Veterinary Diagnostic Lab
At Sun Valley Animal Center, we have advanced tools to help diagnose your pet's medical issues. We offer a variety of services, from digital radiology to ultrasound and cold lasers.
We use radiographic imaging that allows us to produce highly detailed images of your pet's internal structures.
With our diagnostic imaging capabilities, we can efficiently produce diagnostic information about your pet's condition and provide immediate treatment options.
In-House Lab & Veterinary Pharmacy in Ketchum
We perform tests and get results quickly in our in-house laboratory so that we can diagnose your pet's symptoms and begin treatment as soon as possible.
Our pet pharmacy in Ketchum is stocked with a range of prescription diets and medications, providing us with quick access to any medications your pet may need while in our care.
Our Diagnostic Services
With our in-house veterinary diagnostics lab we are pleased to offer advanced diagnostic testing to allow our vets to provide rapid diagnosis of your pet's medical issues.
Radiography (Digital X-rays)
Using a radiograph (digital x-ray), we can examine your pet's internal systems to reveal information that may be invisible from the outside.
Radiography is safe, painless and non-invasive. It uses only very low doses of radiation. Because the level of radiation exposure required to perform radiography is very low, even pregnant females and very young pets can undergo this procedure.
Radiographs can be used to evaluate bones and organs, and diagnose conditions including broken bones, chronic arthritis, bladder stones, spinal cord diseases and some tumors.
A myelogram is an animal x-ray test in which dye is injected directly into the spinal canal to help show places where disc material in the back may be pinching the spinal cord.
Our veterinary hospital also uses this procedure to help diagnose back and leg pain problems, especially if we anticipate the need for surgery.
Penn-HIP, owned and operated by the University of Pennsylvania, incorporates a method of evaluating the integrity of the canine hip, using multiple disciplines, including biomechanics, orthopedics, clinical medicine, radiology, epidemiology, and population genetics.
The purpose of the program is to direct appropriate breeding strategies aimed at reducing the frequency and severity of osteoarthritis and hip dysplasia in canines.
Dr. Randy Acker has found PennHIP to be extremely informative in his orthopedic cases and considers it to be a more thorough method for assessing breeding soundness.
The use of diagnostic imaging allows our team of veterinary professionals to create extremely detailed images of your pet's internal structures.
With ultrasound imaging, we expose part of the body to high-frequency sound waves to produce images of the inside of the body.
Because we capture ultrasound images in real-time, we can see the structure and movement of your pet's internal organs, as well as blood flowing through the blood vessels.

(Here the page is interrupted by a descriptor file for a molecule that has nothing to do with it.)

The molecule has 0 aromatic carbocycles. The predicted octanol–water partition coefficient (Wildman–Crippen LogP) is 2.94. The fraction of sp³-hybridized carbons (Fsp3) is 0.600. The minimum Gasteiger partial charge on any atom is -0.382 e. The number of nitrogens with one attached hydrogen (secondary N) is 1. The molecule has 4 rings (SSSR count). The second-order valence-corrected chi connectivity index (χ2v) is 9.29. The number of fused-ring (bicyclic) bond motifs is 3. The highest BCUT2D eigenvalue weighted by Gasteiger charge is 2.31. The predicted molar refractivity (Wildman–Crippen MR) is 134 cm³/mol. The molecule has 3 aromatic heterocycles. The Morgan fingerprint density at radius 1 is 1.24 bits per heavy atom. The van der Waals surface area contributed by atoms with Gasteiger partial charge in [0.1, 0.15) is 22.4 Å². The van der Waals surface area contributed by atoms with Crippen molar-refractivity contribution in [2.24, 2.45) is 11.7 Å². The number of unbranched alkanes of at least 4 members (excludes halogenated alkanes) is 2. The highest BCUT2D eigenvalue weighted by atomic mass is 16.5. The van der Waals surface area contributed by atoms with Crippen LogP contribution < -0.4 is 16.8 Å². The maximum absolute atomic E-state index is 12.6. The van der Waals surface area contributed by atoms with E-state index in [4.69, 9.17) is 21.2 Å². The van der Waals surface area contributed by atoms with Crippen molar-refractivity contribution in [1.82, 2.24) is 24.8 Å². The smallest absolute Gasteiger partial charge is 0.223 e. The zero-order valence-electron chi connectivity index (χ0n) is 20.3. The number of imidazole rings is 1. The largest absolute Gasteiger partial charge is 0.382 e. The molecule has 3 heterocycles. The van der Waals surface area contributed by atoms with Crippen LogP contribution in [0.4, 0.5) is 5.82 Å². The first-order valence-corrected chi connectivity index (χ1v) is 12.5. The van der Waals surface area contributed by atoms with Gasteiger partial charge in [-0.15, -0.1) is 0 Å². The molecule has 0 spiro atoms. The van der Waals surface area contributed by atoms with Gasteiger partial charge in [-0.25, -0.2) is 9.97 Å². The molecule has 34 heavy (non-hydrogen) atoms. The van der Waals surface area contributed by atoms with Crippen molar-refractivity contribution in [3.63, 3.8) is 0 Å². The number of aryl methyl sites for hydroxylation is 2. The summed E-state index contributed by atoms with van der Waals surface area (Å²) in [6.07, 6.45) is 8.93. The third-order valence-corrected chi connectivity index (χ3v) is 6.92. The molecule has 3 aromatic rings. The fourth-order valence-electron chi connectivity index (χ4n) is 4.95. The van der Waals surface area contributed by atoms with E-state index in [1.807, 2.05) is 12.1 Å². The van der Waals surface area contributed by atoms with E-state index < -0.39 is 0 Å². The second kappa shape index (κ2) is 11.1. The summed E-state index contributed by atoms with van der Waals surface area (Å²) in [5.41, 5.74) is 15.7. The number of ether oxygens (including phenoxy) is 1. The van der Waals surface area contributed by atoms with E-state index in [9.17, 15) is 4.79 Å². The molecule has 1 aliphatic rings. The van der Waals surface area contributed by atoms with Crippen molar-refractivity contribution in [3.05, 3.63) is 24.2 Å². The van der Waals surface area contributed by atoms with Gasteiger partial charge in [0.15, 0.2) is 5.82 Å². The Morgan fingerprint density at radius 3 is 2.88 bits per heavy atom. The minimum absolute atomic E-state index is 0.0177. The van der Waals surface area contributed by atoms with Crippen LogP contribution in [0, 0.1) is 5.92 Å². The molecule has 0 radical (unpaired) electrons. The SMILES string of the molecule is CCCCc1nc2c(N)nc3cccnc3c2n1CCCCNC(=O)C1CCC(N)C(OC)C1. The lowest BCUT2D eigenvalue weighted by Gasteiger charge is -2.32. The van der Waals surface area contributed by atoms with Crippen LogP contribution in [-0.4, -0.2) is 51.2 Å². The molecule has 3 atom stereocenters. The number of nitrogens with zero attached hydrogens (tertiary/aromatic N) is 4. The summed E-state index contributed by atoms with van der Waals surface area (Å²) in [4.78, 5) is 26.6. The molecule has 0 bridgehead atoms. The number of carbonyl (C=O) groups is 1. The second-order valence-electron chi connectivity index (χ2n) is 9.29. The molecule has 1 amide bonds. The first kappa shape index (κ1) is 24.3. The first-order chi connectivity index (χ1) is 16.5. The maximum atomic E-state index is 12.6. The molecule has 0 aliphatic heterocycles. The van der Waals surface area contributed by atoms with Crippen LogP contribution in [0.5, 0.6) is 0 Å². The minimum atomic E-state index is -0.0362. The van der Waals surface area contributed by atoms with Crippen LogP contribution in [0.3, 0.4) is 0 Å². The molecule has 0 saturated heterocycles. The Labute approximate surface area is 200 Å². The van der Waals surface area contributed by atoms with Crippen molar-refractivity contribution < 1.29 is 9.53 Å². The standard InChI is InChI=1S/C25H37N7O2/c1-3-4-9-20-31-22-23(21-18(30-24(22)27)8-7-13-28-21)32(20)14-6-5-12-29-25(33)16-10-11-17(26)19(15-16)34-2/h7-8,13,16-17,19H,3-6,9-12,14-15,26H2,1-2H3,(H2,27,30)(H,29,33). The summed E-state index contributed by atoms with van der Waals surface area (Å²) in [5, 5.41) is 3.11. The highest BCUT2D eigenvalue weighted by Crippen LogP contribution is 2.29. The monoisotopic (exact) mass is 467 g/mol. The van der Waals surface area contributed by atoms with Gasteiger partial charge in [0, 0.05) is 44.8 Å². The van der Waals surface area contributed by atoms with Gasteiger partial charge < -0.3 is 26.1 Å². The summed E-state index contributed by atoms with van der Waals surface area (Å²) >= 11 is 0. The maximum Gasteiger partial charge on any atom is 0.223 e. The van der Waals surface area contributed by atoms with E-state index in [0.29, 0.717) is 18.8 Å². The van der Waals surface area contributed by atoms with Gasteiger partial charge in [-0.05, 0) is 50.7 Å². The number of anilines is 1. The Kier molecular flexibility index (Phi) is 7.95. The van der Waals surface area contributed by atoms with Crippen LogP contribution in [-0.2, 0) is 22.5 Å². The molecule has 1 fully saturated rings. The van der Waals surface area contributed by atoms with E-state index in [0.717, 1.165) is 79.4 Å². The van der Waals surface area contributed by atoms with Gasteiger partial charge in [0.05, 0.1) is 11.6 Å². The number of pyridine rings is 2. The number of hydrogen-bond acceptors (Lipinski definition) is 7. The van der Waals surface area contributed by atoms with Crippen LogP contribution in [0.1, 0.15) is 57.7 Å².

Having this valuable technology available to our vets in our in-house lab means that your dog or cat's condition can be diagnosed quickly and treatment can start sooner.
CT (computed tomography) Scans combine X-Ray images and computer technology to help us identify and diagnose numerous diseases and disorders in your pet's body. They have become an essential imaging tool used in veterinary medicine.
OFA Hips & Elbows
OFA (Orthopedic Foundation for Animals), formed by John M. Olin in 1966 also assesses Canine Hip Dysplasia (CHD) and Degenerative Joint Disease (DJD).
OFA raises money for research to advise, encourage and establish control programs to lower the incidence of orthopedic and genetic diseases in animals. OFA’s traditional method for determining CHD and DJD relies on the standard technique of radiographic positioning of the pelvis or hips only in the extended position, therefore the passive hip laxity is not included in their assessment.
An Arthrogram is a series of images, often x-rays, of a joint following injection of a contrast medium.
Gastrointestinal problems are some of the more common complaints in domestic animals, encompassing a large range of problems, from intestinal parasites to cancer.
Diagnostics always start with a good history and physical exam. Further diagnostics can include fecal studies, blood work, radiography, barium studies, and potentially surgery.
Minimally invasive surgical techniques are seemingly more common in the veterinary world. Just like in people, these procedures are less painful and allow for quicker recovery.
Commonly performed procedures in dogs include ovariohysterectomy, liver and kidney biopsies, as well as gastropexies.
Digital Dental X-Rays
If your cat or dog is suffering periodontal disease, much of this damage occurs below the gum line where it can't be easily seen. Digital dental X-Rays help our veterinarians assess your pet's oral health.
Digital X-Rays are safer for your pet. They allow our team of veterinary professionals to examine roots, bones and internal anatomy of your cat or dog's teeth.
With digital X-Rays, the risk of radiation exposure for your pet is significantly lower than with traditional X-Ray technology. We are able to see below the surface of your pet's gum line to fully evaluate each tooth.
This technology allows your Ketchum vet to see results immediately, then project them onto a computer screen to review.
If your veterinarian performs a physical examination and suspects your pet may have a heart disorder, we usually take chest X-Rays and an electrocardiogram (ECG / EKG).
This procedure can be completed easily and quickly. It reveals data that may be integral to your pet's diagnosis. In other cases, a cardiac ultrasound may be required to identify disorders in the chambers of the heart.